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Atmosphere 2018, 9(7), 268; https://doi.org/10.3390/atmos9070268

Innovative Strategies for Observations in the Arctic Atmospheric Boundary Layer (ISOBAR)—The Hailuoto 2017 Campaign

1
Geophysical Institute and Bjerknes Centre for Climate Research, University of Bergen, Postbox 7803, 5020 Bergen, Norway
2
Finnish Meteorological Institute, P.O. Box 503, 00101 Helsinki, Finland
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A.M. Obukhov Institute for Atmospheric Physics, RU-119017 Moscow, Russia
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Department of Environmental Engineering and Computer Science, University of Applied Sciences Ostwestfalen-Lippe, An der Wilhelmshöhe 44, 37671 Höxter, Germany
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Department of Geosciences, University of Tübingen, Hölderlinstr. 12, 72074 Tübingen, Germany
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The University Centre in Svalbard, P.O. Box 156, N-9171 Longyearbyen, Norway
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Institute of Meteorology and Climatology, Leibniz University Hannover, P.O. Box 6009, D-30060 Hannover, Germany
8
Uni Research Climate, Bjerknes Centre for Climate Research, P.O. Box 7810, N-5020 Bergen, Norway
9
Meteorology and Air Quality Section, Wageningen University, P.O. Box 9101, NL-6700 HB Wageningen, The Netherlands
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Lindenberg und Müller GmbH & Co. KG, Fasanenweg 4, 31249 Hohenhameln, Germany
*
Author to whom correspondence should be addressed.
Received: 30 April 2018 / Revised: 30 June 2018 / Accepted: 11 July 2018 / Published: 16 July 2018
(This article belongs to the Special Issue Atmospheric Measurements with Unmanned Aerial Systems (UAS))
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Abstract

The aim of the research project “Innovative Strategies for Observations in the Arctic Atmospheric Boundary Layer (ISOBAR)” is to substantially increase the understanding of the stable atmospheric boundary layer (SBL) through a combination of well-established and innovative observation methods as well as by models of different complexity. During three weeks in February 2017, a first field campaign was carried out over the sea ice of the Bothnian Bay in the vicinity of the Finnish island of Hailuoto. Observations were based on ground-based eddy-covariance (EC), automatic weather stations (AWS) and remote-sensing instrumentation as well as more than 150 flight missions by several different Unmanned Aerial Vehicles (UAVs) during mostly stable and very stable boundary layer conditions. The structure of the atmospheric boundary layer (ABL) and above could be resolved at a very high vertical resolution, especially close to the ground, by combining surface-based measurements with UAV observations, i.e., multicopter and fixed-wing profiles up to 200 m agl and 1800 m agl, respectively. Repeated multicopter profiles provided detailed information on the evolution of the SBL, in addition to the continuous SODAR and LIDAR wind measurements. The paper describes the campaign and the potential of the collected data set for future SBL research and focuses on both the UAV operations and the benefits of complementing established measurement methods by UAV measurements to enable SBL observations at an unprecedented spatial and temporal resolution. View Full-Text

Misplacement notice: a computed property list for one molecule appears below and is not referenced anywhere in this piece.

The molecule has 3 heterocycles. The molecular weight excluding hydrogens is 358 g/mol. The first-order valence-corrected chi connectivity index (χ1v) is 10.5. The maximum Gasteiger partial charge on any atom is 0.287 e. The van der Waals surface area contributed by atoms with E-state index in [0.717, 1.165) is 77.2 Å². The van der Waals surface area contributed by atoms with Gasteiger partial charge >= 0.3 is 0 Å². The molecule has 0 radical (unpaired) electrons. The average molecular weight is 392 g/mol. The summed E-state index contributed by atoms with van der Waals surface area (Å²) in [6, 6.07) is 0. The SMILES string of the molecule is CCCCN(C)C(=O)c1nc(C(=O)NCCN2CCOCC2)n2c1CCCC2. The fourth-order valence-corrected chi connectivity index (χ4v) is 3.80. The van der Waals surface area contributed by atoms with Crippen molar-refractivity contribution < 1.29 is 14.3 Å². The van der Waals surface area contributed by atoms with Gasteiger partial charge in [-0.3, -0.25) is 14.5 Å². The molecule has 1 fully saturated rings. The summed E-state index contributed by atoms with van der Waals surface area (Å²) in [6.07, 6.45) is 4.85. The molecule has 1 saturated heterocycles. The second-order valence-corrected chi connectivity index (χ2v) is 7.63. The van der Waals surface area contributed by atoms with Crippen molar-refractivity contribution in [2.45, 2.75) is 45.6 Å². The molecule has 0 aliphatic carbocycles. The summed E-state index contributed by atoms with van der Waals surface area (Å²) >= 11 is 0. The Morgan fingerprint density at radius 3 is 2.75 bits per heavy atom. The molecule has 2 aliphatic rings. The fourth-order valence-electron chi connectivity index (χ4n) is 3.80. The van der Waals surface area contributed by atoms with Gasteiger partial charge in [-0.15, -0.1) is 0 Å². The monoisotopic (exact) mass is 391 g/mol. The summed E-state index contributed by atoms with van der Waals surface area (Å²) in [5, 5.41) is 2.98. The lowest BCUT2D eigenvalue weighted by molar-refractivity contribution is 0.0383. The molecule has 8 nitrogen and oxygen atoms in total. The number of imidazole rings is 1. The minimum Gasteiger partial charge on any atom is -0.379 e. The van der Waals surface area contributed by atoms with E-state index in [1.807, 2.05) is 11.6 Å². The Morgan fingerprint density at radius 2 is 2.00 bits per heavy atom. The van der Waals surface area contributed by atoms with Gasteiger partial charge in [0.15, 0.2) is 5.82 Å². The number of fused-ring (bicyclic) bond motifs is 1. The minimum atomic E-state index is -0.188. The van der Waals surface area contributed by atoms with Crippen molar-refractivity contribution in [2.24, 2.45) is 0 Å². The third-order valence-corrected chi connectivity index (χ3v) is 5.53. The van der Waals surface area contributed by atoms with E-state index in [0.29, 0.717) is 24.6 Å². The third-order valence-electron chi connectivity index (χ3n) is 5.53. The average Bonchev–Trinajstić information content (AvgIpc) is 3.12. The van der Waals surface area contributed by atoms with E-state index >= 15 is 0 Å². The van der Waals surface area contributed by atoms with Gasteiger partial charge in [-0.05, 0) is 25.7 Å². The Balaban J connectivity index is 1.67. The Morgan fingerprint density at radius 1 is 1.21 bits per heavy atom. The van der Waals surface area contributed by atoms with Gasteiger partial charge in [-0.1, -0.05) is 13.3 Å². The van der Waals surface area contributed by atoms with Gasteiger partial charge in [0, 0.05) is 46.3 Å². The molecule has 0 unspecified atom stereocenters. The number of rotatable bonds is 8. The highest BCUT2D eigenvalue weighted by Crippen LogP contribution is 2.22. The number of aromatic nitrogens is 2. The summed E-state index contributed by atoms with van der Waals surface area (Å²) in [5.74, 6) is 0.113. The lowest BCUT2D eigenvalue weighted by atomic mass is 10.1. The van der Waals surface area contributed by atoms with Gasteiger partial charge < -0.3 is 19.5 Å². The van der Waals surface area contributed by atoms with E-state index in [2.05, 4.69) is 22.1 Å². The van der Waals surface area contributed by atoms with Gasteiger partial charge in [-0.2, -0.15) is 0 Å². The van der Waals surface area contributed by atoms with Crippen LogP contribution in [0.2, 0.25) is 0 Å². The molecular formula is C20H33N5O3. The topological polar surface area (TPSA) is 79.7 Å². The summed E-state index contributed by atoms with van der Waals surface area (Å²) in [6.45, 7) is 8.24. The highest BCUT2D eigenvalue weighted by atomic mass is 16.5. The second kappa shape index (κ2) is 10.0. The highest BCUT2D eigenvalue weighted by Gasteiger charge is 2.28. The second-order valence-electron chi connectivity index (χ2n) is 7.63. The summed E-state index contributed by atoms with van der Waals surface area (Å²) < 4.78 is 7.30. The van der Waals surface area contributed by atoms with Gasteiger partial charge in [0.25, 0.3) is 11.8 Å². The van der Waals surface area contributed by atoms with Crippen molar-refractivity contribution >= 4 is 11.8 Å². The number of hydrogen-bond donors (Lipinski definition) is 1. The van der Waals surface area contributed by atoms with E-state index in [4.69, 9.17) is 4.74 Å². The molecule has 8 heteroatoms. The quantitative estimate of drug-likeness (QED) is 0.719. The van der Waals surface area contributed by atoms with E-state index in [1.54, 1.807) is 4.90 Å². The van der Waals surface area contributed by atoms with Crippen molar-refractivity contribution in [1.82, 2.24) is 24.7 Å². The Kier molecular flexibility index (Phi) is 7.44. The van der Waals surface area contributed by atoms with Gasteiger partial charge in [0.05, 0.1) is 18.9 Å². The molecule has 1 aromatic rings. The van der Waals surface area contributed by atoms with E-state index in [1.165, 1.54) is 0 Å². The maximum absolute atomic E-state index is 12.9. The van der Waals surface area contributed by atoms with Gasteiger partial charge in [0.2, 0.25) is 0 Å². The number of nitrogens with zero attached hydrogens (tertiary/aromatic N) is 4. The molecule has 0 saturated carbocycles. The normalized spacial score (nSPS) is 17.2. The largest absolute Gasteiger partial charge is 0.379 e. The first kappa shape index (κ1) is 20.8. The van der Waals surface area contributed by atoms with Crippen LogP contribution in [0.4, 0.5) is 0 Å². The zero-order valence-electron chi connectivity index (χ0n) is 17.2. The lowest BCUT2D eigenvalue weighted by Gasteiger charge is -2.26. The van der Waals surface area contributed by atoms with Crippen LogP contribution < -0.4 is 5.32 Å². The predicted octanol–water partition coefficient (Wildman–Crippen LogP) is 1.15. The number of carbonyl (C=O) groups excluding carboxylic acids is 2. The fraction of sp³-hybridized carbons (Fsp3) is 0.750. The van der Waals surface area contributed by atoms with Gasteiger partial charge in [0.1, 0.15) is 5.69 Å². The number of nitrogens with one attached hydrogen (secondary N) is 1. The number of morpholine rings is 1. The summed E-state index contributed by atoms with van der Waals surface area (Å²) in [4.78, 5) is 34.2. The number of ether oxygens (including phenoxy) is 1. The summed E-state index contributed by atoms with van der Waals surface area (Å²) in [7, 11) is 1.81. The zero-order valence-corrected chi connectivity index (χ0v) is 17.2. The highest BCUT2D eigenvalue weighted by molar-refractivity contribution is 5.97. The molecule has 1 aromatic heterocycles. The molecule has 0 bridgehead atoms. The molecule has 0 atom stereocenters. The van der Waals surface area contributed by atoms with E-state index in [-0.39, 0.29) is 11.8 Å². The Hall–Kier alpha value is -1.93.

Keywords: stable atmospheric boundary layer; turbulence; unmanned aerial vehicles (UAV); remotely piloted aircraft systems (RPAS); ground-based in-situ observations; boundary layer remote sensing; Arctic; polar; sea ice stable atmospheric boundary layer; turbulence; unmanned aerial vehicles (UAV); remotely piloted aircraft systems (RPAS); ground-based in-situ observations; boundary layer remote sensing; Arctic; polar; sea ice
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Kral, S.T.; Reuder, J.; Vihma, T.; Suomi, I.; O’Connor, E.; Kouznetsov, R.; Wrenger, B.; Rautenberg, A.; Urbancic, G.; Jonassen, M.O.; Båserud, L.; Maronga, B.; Mayer, S.; Lorenz, T.; Holtslag, A.A.M.; Steeneveld, G.-J.; Seidl, A.; Müller, M.; Lindenberg, C.; Langohr, C.; Voss, H.; Bange, J.; Hundhausen, M.; Hilsheimer, P.; Schygulla, M. Innovative Strategies for Observations in the Arctic Atmospheric Boundary Layer (ISOBAR)—The Hailuoto 2017 Campaign. Atmosphere 2018, 9, 268.

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